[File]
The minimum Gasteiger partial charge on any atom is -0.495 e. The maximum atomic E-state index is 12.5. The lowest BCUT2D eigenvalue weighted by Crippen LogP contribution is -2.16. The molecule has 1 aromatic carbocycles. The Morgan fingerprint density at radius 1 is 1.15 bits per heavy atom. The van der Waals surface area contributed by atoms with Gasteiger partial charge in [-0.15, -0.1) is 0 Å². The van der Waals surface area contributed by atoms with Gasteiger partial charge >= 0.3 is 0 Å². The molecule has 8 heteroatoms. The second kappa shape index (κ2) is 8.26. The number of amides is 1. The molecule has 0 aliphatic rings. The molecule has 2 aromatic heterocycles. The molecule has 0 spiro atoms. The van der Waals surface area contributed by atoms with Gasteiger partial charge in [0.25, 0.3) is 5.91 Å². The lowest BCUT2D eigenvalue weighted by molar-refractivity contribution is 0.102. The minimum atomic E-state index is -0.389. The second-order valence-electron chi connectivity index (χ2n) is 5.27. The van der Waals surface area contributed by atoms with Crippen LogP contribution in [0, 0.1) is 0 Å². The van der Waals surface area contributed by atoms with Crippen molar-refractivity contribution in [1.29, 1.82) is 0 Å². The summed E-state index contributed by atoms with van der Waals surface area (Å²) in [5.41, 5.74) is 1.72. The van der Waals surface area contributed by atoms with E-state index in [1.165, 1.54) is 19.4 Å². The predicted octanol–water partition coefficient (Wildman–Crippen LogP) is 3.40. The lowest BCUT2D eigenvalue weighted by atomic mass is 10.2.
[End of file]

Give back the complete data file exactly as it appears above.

The minimum Gasteiger partial charge on any atom is -0.495 e. The maximum atomic E-state index is 12.5. The lowest BCUT2D eigenvalue weighted by Crippen LogP contribution is -2.16. The molecule has 1 aromatic carbocycles. The Morgan fingerprint density at radius 1 is 1.15 bits per heavy atom. The van der Waals surface area contributed by atoms with Gasteiger partial charge in [-0.15, -0.1) is 0 Å². The van der Waals surface area contributed by atoms with Gasteiger partial charge >= 0.3 is 0 Å². The molecule has 8 heteroatoms. The second kappa shape index (κ2) is 8.26. The number of amides is 1. The molecule has 0 aliphatic rings. The molecule has 2 aromatic heterocycles. The molecule has 0 spiro atoms. The van der Waals surface area contributed by atoms with Gasteiger partial charge in [0.25, 0.3) is 5.91 Å². The lowest BCUT2D eigenvalue weighted by molar-refractivity contribution is 0.102. The minimum atomic E-state index is -0.389. The second-order valence-electron chi connectivity index (χ2n) is 5.27. The van der Waals surface area contributed by atoms with Crippen LogP contribution in [0, 0.1) is 0 Å². The van der Waals surface area contributed by atoms with Crippen molar-refractivity contribution in [1.29, 1.82) is 0 Å². The summed E-state index contributed by atoms with van der Waals surface area (Å²) in [5.41, 5.74) is 1.72. The van der Waals surface area contributed by atoms with E-state index in [1.165, 1.54) is 19.4 Å². The predicted octanol–water partition coefficient (Wildman–Crippen LogP) is 3.40. The lowest BCUT2D eigenvalue weighted by atomic mass is 10.2.